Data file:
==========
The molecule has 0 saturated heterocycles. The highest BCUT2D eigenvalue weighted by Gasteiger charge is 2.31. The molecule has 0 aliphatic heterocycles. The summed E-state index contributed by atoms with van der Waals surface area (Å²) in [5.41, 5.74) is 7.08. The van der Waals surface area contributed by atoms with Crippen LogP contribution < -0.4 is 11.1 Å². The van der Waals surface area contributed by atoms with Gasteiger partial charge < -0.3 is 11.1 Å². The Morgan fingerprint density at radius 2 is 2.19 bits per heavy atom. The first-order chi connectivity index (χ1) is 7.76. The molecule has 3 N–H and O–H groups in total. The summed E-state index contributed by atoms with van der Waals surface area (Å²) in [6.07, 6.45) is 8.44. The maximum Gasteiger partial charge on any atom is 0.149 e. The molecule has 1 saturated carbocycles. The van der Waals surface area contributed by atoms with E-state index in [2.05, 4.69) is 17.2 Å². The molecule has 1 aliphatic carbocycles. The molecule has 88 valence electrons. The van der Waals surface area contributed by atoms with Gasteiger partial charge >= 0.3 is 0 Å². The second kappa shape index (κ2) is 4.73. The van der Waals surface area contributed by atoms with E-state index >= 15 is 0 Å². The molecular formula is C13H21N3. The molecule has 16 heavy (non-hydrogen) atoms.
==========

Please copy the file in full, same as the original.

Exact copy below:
The molecule has 0 saturated heterocycles. The highest BCUT2D eigenvalue weighted by Gasteiger charge is 2.31. The molecule has 0 aliphatic heterocycles. The summed E-state index contributed by atoms with van der Waals surface area (Å²) in [5.41, 5.74) is 7.08. The van der Waals surface area contributed by atoms with Crippen LogP contribution < -0.4 is 11.1 Å². The van der Waals surface area contributed by atoms with Gasteiger partial charge < -0.3 is 11.1 Å². The Morgan fingerprint density at radius 2 is 2.19 bits per heavy atom. The first-order chi connectivity index (χ1) is 7.76. The molecule has 3 N–H and O–H groups in total. The summed E-state index contributed by atoms with van der Waals surface area (Å²) in [6.07, 6.45) is 8.44. The maximum Gasteiger partial charge on any atom is 0.149 e. The molecule has 1 saturated carbocycles. The van der Waals surface area contributed by atoms with E-state index in [2.05, 4.69) is 17.2 Å². The molecule has 1 aliphatic carbocycles. The molecule has 88 valence electrons. The van der Waals surface area contributed by atoms with Gasteiger partial charge >= 0.3 is 0 Å². The second kappa shape index (κ2) is 4.73. The van der Waals surface area contributed by atoms with E-state index >= 15 is 0 Å². The molecular formula is C13H21N3. The molecule has 16 heavy (non-hydrogen) atoms.